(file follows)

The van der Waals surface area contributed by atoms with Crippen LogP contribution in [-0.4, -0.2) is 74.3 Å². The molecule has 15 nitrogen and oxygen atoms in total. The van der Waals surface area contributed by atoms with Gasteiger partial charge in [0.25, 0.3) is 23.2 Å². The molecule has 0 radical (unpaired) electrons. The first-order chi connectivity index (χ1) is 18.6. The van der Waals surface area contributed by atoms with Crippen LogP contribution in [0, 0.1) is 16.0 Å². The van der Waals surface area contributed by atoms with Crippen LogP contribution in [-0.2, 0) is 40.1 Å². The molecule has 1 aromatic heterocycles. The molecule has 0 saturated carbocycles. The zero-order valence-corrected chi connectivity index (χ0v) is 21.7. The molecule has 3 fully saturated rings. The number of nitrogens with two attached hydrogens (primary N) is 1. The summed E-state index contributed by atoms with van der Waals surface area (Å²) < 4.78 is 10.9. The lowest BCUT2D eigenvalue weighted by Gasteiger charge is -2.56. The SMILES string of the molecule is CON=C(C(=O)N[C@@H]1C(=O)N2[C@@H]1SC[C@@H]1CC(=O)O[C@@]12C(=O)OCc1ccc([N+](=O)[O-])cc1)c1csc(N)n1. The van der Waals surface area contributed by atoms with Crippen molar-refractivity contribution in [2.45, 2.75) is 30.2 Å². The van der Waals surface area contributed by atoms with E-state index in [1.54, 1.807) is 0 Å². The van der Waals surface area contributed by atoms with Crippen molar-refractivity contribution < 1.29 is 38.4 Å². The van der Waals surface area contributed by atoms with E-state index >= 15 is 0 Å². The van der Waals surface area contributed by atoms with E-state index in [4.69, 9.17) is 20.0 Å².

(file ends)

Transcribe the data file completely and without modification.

The van der Waals surface area contributed by atoms with Crippen LogP contribution in [-0.4, -0.2) is 74.3 Å². The molecule has 15 nitrogen and oxygen atoms in total. The van der Waals surface area contributed by atoms with Gasteiger partial charge in [0.25, 0.3) is 23.2 Å². The molecule has 0 radical (unpaired) electrons. The first-order chi connectivity index (χ1) is 18.6. The van der Waals surface area contributed by atoms with Crippen LogP contribution in [0, 0.1) is 16.0 Å². The van der Waals surface area contributed by atoms with Crippen LogP contribution in [-0.2, 0) is 40.1 Å². The molecule has 1 aromatic heterocycles. The molecule has 0 saturated carbocycles. The zero-order valence-corrected chi connectivity index (χ0v) is 21.7. The molecule has 3 fully saturated rings. The number of nitrogens with two attached hydrogens (primary N) is 1. The summed E-state index contributed by atoms with van der Waals surface area (Å²) < 4.78 is 10.9. The lowest BCUT2D eigenvalue weighted by Gasteiger charge is -2.56. The SMILES string of the molecule is CON=C(C(=O)N[C@@H]1C(=O)N2[C@@H]1SC[C@@H]1CC(=O)O[C@@]12C(=O)OCc1ccc([N+](=O)[O-])cc1)c1csc(N)n1. The van der Waals surface area contributed by atoms with Crippen molar-refractivity contribution in [2.45, 2.75) is 30.2 Å². The van der Waals surface area contributed by atoms with E-state index in [1.54, 1.807) is 0 Å². The van der Waals surface area contributed by atoms with Crippen molar-refractivity contribution < 1.29 is 38.4 Å². The van der Waals surface area contributed by atoms with E-state index >= 15 is 0 Å². The van der Waals surface area contributed by atoms with E-state index in [4.69, 9.17) is 20.0 Å².